THE EVOLUTION OF ORGANELLE GENOME ARCHITECTURE
Smith, David Roy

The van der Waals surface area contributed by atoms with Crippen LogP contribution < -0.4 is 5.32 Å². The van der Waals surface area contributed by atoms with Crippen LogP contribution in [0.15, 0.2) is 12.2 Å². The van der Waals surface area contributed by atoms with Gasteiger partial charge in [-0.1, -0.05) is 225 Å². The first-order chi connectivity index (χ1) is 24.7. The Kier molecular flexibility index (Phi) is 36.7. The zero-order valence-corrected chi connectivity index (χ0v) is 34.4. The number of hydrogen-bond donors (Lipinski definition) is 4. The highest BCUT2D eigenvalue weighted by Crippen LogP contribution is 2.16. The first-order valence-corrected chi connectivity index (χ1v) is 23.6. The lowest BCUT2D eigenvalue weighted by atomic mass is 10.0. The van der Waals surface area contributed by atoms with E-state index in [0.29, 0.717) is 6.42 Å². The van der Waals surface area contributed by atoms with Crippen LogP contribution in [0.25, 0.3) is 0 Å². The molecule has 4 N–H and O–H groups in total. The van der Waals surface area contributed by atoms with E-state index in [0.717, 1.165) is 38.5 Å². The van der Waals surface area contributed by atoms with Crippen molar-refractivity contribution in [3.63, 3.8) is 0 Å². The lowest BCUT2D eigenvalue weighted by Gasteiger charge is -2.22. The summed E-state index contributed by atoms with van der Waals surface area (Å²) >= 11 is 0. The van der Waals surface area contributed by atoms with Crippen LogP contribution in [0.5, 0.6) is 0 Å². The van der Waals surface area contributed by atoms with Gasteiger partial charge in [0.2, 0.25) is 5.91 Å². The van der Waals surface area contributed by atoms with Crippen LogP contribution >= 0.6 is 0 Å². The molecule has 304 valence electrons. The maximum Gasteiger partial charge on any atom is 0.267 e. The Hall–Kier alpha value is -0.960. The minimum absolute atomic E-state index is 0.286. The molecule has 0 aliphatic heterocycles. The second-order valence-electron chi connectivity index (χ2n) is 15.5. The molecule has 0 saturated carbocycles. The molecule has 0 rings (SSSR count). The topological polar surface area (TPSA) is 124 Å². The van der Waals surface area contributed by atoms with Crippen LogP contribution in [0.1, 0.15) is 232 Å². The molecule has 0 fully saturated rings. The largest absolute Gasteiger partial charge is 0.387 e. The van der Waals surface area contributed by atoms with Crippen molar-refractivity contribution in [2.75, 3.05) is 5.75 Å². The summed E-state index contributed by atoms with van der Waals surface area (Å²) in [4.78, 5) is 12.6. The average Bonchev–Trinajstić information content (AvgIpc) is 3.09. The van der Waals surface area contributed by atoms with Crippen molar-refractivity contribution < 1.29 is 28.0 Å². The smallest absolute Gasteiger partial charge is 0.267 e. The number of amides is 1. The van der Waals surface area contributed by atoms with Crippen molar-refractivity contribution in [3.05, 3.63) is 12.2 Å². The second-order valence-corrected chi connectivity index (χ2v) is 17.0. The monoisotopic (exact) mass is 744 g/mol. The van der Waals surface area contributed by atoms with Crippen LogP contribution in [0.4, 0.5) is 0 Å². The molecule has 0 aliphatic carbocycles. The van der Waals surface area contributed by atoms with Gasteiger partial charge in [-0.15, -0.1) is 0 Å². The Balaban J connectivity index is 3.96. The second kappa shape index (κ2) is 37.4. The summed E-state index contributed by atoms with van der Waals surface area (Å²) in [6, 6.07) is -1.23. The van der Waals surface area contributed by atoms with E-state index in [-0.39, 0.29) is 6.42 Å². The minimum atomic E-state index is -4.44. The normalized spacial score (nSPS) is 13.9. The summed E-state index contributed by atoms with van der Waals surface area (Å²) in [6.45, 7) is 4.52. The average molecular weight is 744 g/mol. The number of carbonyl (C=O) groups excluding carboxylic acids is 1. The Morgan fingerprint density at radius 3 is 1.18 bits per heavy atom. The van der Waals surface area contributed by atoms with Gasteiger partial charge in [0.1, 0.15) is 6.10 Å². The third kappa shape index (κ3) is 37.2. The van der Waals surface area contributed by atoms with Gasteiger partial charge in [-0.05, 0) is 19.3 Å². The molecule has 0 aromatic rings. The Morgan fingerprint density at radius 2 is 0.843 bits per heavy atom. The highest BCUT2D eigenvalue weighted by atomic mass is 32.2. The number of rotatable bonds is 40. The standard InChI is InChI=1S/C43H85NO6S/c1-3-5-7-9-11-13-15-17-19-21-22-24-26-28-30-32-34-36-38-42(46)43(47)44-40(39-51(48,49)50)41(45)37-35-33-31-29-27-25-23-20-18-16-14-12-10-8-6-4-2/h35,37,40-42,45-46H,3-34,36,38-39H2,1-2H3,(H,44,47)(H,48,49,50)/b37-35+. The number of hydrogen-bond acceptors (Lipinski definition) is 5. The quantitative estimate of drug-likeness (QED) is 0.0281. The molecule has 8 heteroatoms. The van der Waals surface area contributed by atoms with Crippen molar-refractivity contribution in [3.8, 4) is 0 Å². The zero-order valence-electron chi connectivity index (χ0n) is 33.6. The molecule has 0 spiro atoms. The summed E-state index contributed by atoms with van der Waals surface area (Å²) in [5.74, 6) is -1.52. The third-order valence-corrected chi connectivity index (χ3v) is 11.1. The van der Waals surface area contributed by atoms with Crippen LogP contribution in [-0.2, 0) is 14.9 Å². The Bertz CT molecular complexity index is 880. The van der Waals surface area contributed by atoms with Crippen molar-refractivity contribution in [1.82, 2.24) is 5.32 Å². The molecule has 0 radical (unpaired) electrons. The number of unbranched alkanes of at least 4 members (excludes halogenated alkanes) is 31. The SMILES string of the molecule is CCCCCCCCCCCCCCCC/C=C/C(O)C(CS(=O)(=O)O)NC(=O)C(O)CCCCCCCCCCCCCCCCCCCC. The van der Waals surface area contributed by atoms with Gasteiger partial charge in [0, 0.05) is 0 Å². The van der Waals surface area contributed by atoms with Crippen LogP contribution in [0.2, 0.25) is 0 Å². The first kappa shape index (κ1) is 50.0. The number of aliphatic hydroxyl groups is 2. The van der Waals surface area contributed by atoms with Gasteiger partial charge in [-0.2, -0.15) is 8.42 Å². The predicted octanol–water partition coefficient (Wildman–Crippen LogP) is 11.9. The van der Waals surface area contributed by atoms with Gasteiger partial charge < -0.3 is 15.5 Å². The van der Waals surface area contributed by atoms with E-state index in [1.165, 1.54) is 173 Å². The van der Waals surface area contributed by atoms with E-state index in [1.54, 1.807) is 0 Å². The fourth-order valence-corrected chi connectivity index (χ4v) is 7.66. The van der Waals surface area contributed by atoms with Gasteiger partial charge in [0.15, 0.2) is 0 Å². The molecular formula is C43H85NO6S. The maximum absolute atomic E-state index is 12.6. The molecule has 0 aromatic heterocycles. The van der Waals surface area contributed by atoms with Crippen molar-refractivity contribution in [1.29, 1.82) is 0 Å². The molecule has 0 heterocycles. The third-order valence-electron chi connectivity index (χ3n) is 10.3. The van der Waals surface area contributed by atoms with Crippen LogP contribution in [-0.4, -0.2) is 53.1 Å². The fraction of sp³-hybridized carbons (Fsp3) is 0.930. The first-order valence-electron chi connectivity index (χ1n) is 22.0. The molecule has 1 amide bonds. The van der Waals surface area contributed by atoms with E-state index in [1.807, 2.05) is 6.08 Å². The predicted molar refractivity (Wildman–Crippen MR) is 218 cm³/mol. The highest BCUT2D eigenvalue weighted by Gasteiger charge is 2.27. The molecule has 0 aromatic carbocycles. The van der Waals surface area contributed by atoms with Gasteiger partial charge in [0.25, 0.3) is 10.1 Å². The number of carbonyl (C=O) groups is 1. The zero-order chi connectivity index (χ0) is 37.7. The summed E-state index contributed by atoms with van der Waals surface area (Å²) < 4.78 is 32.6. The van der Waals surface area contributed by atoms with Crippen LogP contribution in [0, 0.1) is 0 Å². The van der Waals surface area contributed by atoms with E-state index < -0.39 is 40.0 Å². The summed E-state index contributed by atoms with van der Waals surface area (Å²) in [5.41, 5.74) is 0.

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Genomic sequence data from the three domains of life have revealed a remarkable diversity of genome architectures. The relative contributions of adaptive versus non-adaptive processes in shaping this diversity are poorly understood and hotly debated. This thesis investigates the evolution of genome architecture in the Chloroplastida (i.e., green algae and land plants), with a particular focus on the mitochondrial and plastid genomes of chlamydomonadalean algae (Chlorophyceae, Chlorophyta). Much of the work presented here describes unprecedented extremes in: i) genome compactness (i.e., the fraction of noncoding DNA in a genome), ii) genome conformation (e.g., circular vs. linear vs. linear fragmented genomes), iii) intron and repeat content; and iv) nucleotide-composition landscape (e.g., GC-rich vs. AT-rich genomes). These data are then combined with intra-population nucleotide diversity data to explore the degree to which non-adaptive forces, such as random genetic drift and mutation rate, have shaped the organelle and nuclear genomes of the Chloroplastida. The major conclusions from this dissertation are that chlamydomonadalean algae show a much greater variation in organelle genome architecture than previously thought — this group boasts some of the most unusual mitochondrial and plastid genomes from all eukaryotes — and that the majority of this variation can be explained in non-adaptive terms.